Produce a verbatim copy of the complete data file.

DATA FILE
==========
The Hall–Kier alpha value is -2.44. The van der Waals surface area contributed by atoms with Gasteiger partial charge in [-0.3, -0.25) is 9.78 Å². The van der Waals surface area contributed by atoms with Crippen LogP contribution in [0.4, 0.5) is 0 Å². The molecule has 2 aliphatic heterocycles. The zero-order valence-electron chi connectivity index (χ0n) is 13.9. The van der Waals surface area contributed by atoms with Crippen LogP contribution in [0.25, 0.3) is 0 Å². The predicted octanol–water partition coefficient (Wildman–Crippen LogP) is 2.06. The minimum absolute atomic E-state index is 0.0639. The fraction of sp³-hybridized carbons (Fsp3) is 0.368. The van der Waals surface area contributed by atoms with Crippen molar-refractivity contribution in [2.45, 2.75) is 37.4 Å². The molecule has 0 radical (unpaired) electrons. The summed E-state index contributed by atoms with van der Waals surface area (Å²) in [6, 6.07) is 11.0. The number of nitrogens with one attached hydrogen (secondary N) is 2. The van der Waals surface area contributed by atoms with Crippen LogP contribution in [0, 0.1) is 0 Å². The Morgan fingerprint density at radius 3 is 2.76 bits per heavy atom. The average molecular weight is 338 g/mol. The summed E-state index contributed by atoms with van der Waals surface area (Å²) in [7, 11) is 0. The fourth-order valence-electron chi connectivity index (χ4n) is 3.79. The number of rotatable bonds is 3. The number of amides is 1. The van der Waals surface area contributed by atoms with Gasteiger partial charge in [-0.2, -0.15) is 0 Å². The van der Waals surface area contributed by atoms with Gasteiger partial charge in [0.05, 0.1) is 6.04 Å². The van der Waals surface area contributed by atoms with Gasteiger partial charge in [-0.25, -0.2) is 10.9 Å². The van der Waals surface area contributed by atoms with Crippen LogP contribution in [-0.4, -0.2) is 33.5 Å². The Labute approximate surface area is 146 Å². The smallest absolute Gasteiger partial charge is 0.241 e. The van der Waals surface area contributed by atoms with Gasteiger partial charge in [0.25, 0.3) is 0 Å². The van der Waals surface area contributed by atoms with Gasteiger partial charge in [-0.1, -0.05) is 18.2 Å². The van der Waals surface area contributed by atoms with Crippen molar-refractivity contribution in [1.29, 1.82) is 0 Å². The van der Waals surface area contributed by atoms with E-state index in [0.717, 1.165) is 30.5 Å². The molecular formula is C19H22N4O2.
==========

The Hall–Kier alpha value is -2.44. The van der Waals surface area contributed by atoms with Gasteiger partial charge in [-0.3, -0.25) is 9.78 Å². The van der Waals surface area contributed by atoms with Crippen LogP contribution in [0.4, 0.5) is 0 Å². The molecule has 2 aliphatic heterocycles. The zero-order valence-electron chi connectivity index (χ0n) is 13.9. The van der Waals surface area contributed by atoms with Crippen LogP contribution in [0.25, 0.3) is 0 Å². The predicted octanol–water partition coefficient (Wildman–Crippen LogP) is 2.06. The minimum absolute atomic E-state index is 0.0639. The fraction of sp³-hybridized carbons (Fsp3) is 0.368. The van der Waals surface area contributed by atoms with Crippen molar-refractivity contribution in [2.45, 2.75) is 37.4 Å². The molecule has 0 radical (unpaired) electrons. The summed E-state index contributed by atoms with van der Waals surface area (Å²) in [6, 6.07) is 11.0. The number of nitrogens with one attached hydrogen (secondary N) is 2. The van der Waals surface area contributed by atoms with Crippen LogP contribution in [0, 0.1) is 0 Å². The Morgan fingerprint density at radius 3 is 2.76 bits per heavy atom. The average molecular weight is 338 g/mol. The summed E-state index contributed by atoms with van der Waals surface area (Å²) in [7, 11) is 0. The fourth-order valence-electron chi connectivity index (χ4n) is 3.79. The number of rotatable bonds is 3. The number of amides is 1. The van der Waals surface area contributed by atoms with Gasteiger partial charge in [-0.2, -0.15) is 0 Å². The van der Waals surface area contributed by atoms with Gasteiger partial charge in [0.05, 0.1) is 6.04 Å². The van der Waals surface area contributed by atoms with Gasteiger partial charge in [-0.25, -0.2) is 10.9 Å². The van der Waals surface area contributed by atoms with Crippen LogP contribution in [-0.4, -0.2) is 33.5 Å². The Labute approximate surface area is 146 Å². The smallest absolute Gasteiger partial charge is 0.241 e. The van der Waals surface area contributed by atoms with Gasteiger partial charge in [0.25, 0.3) is 0 Å². The van der Waals surface area contributed by atoms with Gasteiger partial charge in [-0.1, -0.05) is 18.2 Å². The van der Waals surface area contributed by atoms with Crippen molar-refractivity contribution in [1.29, 1.82) is 0 Å². The van der Waals surface area contributed by atoms with E-state index in [0.717, 1.165) is 30.5 Å². The molecular formula is C19H22N4O2.